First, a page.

Tuesday, January 10, 2012

Mortality and Immortality

I am getting very good at scamming dinner out of my friends, since BJ has been working late the last couple of nights.  Last night we had dinner with Karen and Jim and their kids at their house, and tonight Monica and Craig and their kids brought pizza over for the kids and me.

Speaking of the kids, Jack is getting molars, and he's really not being very nice right now.  I've said it before but it bears repeating - children should not be allowed to get teeth until they can say, "Mother, may I please have some Tylenol?"

Speaking of medicine, we're reading Little House in the Big Woods by Laura Ingalls Wilder.  Mary Grace is a lot more into it than she was last time.  We just got to the part (spoilers!) where her naughty cousin gets stung by a bunch of bees, and we talked about how they didn't have Benadryl or Tylenol back then - all they could do was pack the kid in mud, wrap him in a sheet, and put him to bed with some willow bark tea.  We agreed that we're grateful for medicine.  I wondered if maybe they didn't wrap him in that sheet to keep him from scratching more than anything.

Speaking of the distant past, online genealogy is crazy.  I was just reading about my great-great-great-great-great-great-great-great-great grandfather (no kidding) Ephraim Minor.  It seems that a lot of people can claim him.  He and his kids and their kids all had a bunch of kids.  But there's something very creepy about reading those names from the 1600s, and the dates of birth and death, the dates of their marriages and their childrens' births (and often deaths) and having no story to fill in the rest of the years.  A lot of stuff must have happened to Ephraim between his birth in 1642 and his death in 1724.  He lived a whole life - 82 years!  But all I know is that he moved around a lot.  I can't find many satisfying details about him, and even fewer about his wife, or his parents, or his children, and it makes me sad.  That whole life boils down to a name and a bunch of dates.

It makes me think about my great^9 grandchildren, and whether or not they'll find these words, 350 years from now, and what they'll think of me.  The thought of that makes me dizzy.  Will my name sound as old as Ephraim's sounds to me?  Will 2012 seem so distant?  Will there be anything left to remember me by, other than a bunch of dates and names of places where I lived?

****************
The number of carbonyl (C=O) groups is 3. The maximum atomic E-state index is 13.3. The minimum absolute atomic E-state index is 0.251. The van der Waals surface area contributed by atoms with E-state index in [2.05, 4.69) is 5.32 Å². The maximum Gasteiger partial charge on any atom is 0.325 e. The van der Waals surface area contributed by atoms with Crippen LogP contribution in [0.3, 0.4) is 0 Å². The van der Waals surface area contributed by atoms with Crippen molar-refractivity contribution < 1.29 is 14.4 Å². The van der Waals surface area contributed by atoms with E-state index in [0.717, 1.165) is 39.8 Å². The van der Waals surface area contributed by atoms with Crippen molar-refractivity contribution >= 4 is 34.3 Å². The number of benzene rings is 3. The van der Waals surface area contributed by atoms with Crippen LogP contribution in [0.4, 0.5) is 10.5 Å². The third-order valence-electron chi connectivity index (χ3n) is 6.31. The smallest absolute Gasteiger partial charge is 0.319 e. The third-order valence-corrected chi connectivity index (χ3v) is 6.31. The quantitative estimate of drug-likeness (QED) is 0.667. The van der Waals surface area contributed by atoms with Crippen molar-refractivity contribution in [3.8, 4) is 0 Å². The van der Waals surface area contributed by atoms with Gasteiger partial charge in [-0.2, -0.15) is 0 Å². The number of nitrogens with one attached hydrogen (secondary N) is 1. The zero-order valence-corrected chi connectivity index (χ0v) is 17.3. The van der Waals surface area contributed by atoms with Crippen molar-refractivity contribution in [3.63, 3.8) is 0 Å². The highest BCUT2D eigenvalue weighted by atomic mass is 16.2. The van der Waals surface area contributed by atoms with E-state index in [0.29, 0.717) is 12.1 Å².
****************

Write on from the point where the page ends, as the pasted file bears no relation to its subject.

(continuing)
Bev said...

What timing...I just helped my grandson with a family history project because on my mom's side we can trace eleven generations with birth, marriage, death dates; spouse info; and child info without a break. The first of these ancestors was born in 1695. A distant cousin of mine researched all the lines and published a 200+ page harcover book in 1979...so my kids are the last generation in that book.

Some genealogy information comes from obituaries and I think we've lost so much by no longer writing about the person's life then. If you read old ones, they are full of detail. Let's start a new/old trend!

Rob Monroe said...

We just finished up Little House in the Big Woods and I thing my favorite part was the bee-sting scene. Led to some good talks with Abby about why we have to listen and to not try to trick people. (And amazingly written!)

Kathryn said...

This is precisely why you need to scrapbook!!

Amy Austin said...

Have I ever shown you my single attempt at scrapbooking, Kathryn? It's PATHETIC! (By the way, thanks for being available when the math all went south today! You saved the day!!)

Bev - I agree! I want a whole column devoted to all the cool things I've done! Now I just need to find time to do the cool things. I did recently perfect the chocolate chip cookie - mine turn out chewy and tall, now, instead of flat and crunchy. It only took about 25 years of practice. :)

Rob - I was Laura for about 7 Halloweens in a row. I LOVE the Little House books, and I've been waiting for my kids to get old enough to enjoy them FOREVER - since long before I ever got pregnant. Probably before I got married, to be honest!

Cate said...

Geneaology also blows my mind. I have a deep desire to find out more about the people in my background. I have often had the thought that, despite all the things they did through their lives, their loves and disappointments, their successes and failures, despite the fact that I never met them, and that they are just like complete strangers, the only thing they have to show for their entire lives is ME -- well, and the other children from their lineage. And then I think, everything that I do in my life, all my hopes and dreams and loves and failures will all boil down to children of some far away age that I will never meet. That is mind-boggling to me! :)